Lobscouse - Labskaus | Green Eel Soup
Pears, French Beans and Bacon | Rich Sweet Dishes
The traditional cuisine of northern Germany is renowned for its richness, and the sweet dishes are no exception. Although you'll find some light desserts such as the famous red fruit jelly1, or just some fresh strawberries with milk or cream to be enjoyed on a hot summer day, there are those sweet dishes which are rich enough to be had as the main dish. The following recipes reflect the north German preference of combining sweet with salty.
Dithmarscher2 Mehlbüddel3, also known a Großer Hans (Big Jack), would probably best be translated as 'bag of flour', and that's exactly what it is. It is not easy to achieve the desired effect of a huge, fluffy 'dumpling' (for lack of a better word), so cooking novices may want to wait until they are a little more experienced before trying this, or just be prepared to experiment a bit.
Even if you manage to get a fluffy 'dumpling', the dish will be like a lump in your stomach if you eat too much of it. However, you have to eat a lot because it's such a pain to cook – if you only ate a little the whole effort wouldn't be worthwhile. The Dithmarschers are said to have been grumpy after having had their traditional dish, and some claim the locals even tended towards manslaughter, such was the effect of a stomach filled with Mehlbeutel.
Ingredients (Serves Four to Six)
- 4 eggs
- 500g flour
- 500ml milk
- 500g bacon or gammon
- 50g sugar
- cherry compote (or a compote of a fruit of your choice)
- Two large bowls, one for mixing
- A hand mixer
- A large tea towel
- A large pot
- A plate (not your best China) or a long wooden spoon
- A length of cord
Break the eggs into the bowl, taking care not to let any shell slip into the mix. Whisk the eggs until they are frothy. Add flour and milk alternately to create a thick batter. Season with salt. Dampen the towel and lay it in the second bowl. Pour the batter on the towel, then take the towel and tie it around the batter either by using some cord or by making a knot. Leave some space for the batter to expand a little, ie don't bind too tight.
Place the plate upside down in the large pot. Add about 3 litres of water and bring to boil. Put the towel containing the batter into the water and lightly boil for about two hours. If you don't like the plate variant, stick a wooden spoon through the towel's knot and hang the bag into the pot, with the spoon's ends resting on the pot's brim. Whichever way you choose, make sure the 'bag' doesn't touch the bottom of the pot. After about an hour, add the bacon and let boil for the remaining hour. Once the towel has been removed from the water, untie the knot (or cut the cord) and let dry for about five minutes. Cut the 'dumpling' into slices and serve with the bacon and mustard and the compote. Any leftovers can be deep-fried the next day.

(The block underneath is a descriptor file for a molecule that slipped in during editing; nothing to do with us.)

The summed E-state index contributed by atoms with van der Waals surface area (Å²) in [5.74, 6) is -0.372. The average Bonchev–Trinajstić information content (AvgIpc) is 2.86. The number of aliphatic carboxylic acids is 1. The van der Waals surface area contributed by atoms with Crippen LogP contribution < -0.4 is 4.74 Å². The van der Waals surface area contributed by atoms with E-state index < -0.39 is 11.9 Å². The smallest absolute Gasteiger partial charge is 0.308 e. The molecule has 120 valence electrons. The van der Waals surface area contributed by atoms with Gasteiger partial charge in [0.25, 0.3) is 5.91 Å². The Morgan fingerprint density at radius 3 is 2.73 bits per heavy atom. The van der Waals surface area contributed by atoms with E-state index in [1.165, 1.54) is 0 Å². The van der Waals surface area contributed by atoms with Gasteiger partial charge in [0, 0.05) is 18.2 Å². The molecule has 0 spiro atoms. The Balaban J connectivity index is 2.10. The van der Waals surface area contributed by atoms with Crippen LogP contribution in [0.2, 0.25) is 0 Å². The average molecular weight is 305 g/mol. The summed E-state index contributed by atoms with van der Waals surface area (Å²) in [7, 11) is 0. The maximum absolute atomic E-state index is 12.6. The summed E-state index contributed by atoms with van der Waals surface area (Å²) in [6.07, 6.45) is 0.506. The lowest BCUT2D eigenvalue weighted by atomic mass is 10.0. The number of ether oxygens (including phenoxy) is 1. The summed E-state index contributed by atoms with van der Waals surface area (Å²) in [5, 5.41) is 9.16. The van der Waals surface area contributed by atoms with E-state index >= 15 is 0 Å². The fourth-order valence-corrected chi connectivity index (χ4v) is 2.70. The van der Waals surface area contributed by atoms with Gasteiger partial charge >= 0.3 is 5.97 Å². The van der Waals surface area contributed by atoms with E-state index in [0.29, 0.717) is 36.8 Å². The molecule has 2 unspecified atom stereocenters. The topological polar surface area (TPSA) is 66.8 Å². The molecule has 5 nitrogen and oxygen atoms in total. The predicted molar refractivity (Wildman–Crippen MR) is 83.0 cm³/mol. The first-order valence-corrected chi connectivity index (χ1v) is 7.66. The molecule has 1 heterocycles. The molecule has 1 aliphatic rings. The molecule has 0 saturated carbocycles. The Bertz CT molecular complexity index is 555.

You can also add 100g of raisins or dried fruit to the batter, in which case it is called bunter ('variegated') Mehlbüddel. If you substitute ox blood for three quarters of the milk, it produces swatter Mehlbüddel (schwarzer means 'black').
This dish is much easier to cook than the one above. Like the pears, French beans and bacon dish, it combines pears with bacon, but the ingredients differ, so you'll get a sweet soup.
Ingredients (Serves Four)
- 400g smoked bacon
- 500ml water
- 500g pears
- 100g raisins
- 500ml buttermilk
- 2 tablespoons flour
- 3 tablespoons sugar
Bring the water with the bacon to boil, cover and cook for two hours. Peel the pears and remove their cores, then slice them into rings. Remove the bacon from the water, add the pears and raisins and let them cook for about ten minutes. Meanwhile, mix the buttermilk, flour and sugar. Pour into a pot and heat while stirring, then add to the pears and raisins and let them steep for another ten minutes. Cut the bacon into four pieces, put them on four bowls and pour the hot pear soup on top.